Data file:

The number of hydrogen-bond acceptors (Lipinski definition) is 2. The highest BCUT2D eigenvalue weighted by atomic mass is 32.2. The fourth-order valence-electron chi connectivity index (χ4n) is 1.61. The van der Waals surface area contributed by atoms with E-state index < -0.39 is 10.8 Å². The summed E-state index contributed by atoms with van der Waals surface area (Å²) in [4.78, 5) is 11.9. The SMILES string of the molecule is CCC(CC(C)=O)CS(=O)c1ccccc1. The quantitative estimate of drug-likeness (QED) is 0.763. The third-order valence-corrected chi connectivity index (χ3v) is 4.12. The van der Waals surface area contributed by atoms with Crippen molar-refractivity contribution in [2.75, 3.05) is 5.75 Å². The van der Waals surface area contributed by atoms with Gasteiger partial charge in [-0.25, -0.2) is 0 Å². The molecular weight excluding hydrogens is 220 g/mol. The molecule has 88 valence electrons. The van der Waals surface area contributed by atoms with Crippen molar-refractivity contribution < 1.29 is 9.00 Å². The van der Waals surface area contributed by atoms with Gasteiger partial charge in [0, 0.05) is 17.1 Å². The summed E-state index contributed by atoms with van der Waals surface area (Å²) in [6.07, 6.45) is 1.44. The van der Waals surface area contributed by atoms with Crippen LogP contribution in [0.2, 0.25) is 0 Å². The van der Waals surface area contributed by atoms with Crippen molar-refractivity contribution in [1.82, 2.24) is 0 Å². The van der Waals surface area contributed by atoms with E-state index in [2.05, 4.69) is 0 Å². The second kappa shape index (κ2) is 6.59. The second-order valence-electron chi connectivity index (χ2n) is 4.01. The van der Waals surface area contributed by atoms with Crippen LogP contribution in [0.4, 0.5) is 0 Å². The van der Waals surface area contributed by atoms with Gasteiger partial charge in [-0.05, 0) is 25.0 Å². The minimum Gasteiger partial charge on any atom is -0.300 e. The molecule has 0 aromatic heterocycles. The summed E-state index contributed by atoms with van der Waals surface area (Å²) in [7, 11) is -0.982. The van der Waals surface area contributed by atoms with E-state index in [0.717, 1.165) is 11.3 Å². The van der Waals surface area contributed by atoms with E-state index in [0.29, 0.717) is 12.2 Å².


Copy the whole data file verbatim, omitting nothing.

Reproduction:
The number of hydrogen-bond acceptors (Lipinski definition) is 2. The highest BCUT2D eigenvalue weighted by atomic mass is 32.2. The fourth-order valence-electron chi connectivity index (χ4n) is 1.61. The van der Waals surface area contributed by atoms with E-state index < -0.39 is 10.8 Å². The summed E-state index contributed by atoms with van der Waals surface area (Å²) in [4.78, 5) is 11.9. The SMILES string of the molecule is CCC(CC(C)=O)CS(=O)c1ccccc1. The quantitative estimate of drug-likeness (QED) is 0.763. The third-order valence-corrected chi connectivity index (χ3v) is 4.12. The van der Waals surface area contributed by atoms with Crippen molar-refractivity contribution in [2.75, 3.05) is 5.75 Å². The van der Waals surface area contributed by atoms with Gasteiger partial charge in [-0.25, -0.2) is 0 Å². The molecular weight excluding hydrogens is 220 g/mol. The molecule has 88 valence electrons. The van der Waals surface area contributed by atoms with Crippen molar-refractivity contribution < 1.29 is 9.00 Å². The van der Waals surface area contributed by atoms with Gasteiger partial charge in [0, 0.05) is 17.1 Å². The summed E-state index contributed by atoms with van der Waals surface area (Å²) in [6.07, 6.45) is 1.44. The van der Waals surface area contributed by atoms with Crippen LogP contribution in [0.2, 0.25) is 0 Å². The van der Waals surface area contributed by atoms with Crippen molar-refractivity contribution in [1.82, 2.24) is 0 Å². The van der Waals surface area contributed by atoms with E-state index in [2.05, 4.69) is 0 Å². The second kappa shape index (κ2) is 6.59. The second-order valence-electron chi connectivity index (χ2n) is 4.01. The van der Waals surface area contributed by atoms with Crippen LogP contribution in [0.4, 0.5) is 0 Å². The van der Waals surface area contributed by atoms with Gasteiger partial charge in [-0.05, 0) is 25.0 Å². The minimum Gasteiger partial charge on any atom is -0.300 e. The molecule has 0 aromatic heterocycles. The summed E-state index contributed by atoms with van der Waals surface area (Å²) in [7, 11) is -0.982. The van der Waals surface area contributed by atoms with E-state index in [0.717, 1.165) is 11.3 Å². The van der Waals surface area contributed by atoms with E-state index in [0.29, 0.717) is 12.2 Å².